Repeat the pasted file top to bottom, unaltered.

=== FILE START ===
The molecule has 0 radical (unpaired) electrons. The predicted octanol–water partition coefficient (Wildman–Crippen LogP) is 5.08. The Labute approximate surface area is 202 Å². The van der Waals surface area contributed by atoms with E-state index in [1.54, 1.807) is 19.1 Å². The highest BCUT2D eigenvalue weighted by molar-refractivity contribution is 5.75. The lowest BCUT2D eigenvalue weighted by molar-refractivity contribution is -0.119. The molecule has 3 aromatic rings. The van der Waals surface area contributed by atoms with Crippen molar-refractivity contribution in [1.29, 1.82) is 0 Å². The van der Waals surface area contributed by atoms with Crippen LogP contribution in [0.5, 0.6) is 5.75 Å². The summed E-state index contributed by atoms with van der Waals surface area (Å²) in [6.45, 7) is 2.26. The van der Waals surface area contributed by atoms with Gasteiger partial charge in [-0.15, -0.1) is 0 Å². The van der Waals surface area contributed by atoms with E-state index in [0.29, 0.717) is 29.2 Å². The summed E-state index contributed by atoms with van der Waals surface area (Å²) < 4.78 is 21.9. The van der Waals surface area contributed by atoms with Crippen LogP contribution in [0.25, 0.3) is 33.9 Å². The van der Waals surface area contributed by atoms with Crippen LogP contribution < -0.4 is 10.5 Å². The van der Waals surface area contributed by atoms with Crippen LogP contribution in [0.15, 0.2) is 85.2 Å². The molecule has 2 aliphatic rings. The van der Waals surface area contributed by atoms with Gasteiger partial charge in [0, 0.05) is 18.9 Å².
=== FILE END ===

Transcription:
The molecule has 0 radical (unpaired) electrons. The predicted octanol–water partition coefficient (Wildman–Crippen LogP) is 5.08. The Labute approximate surface area is 202 Å². The van der Waals surface area contributed by atoms with E-state index in [1.54, 1.807) is 19.1 Å². The highest BCUT2D eigenvalue weighted by molar-refractivity contribution is 5.75. The lowest BCUT2D eigenvalue weighted by molar-refractivity contribution is -0.119. The molecule has 3 aromatic rings. The van der Waals surface area contributed by atoms with Crippen molar-refractivity contribution in [1.29, 1.82) is 0 Å². The van der Waals surface area contributed by atoms with Crippen LogP contribution in [0.5, 0.6) is 5.75 Å². The summed E-state index contributed by atoms with van der Waals surface area (Å²) in [6.45, 7) is 2.26. The van der Waals surface area contributed by atoms with Gasteiger partial charge in [-0.15, -0.1) is 0 Å². The van der Waals surface area contributed by atoms with E-state index in [0.29, 0.717) is 29.2 Å². The summed E-state index contributed by atoms with van der Waals surface area (Å²) < 4.78 is 21.9. The van der Waals surface area contributed by atoms with Crippen LogP contribution in [0.25, 0.3) is 33.9 Å². The van der Waals surface area contributed by atoms with Crippen LogP contribution < -0.4 is 10.5 Å². The van der Waals surface area contributed by atoms with Crippen LogP contribution in [0.15, 0.2) is 85.2 Å². The molecule has 2 aliphatic rings. The van der Waals surface area contributed by atoms with Gasteiger partial charge in [0, 0.05) is 18.9 Å².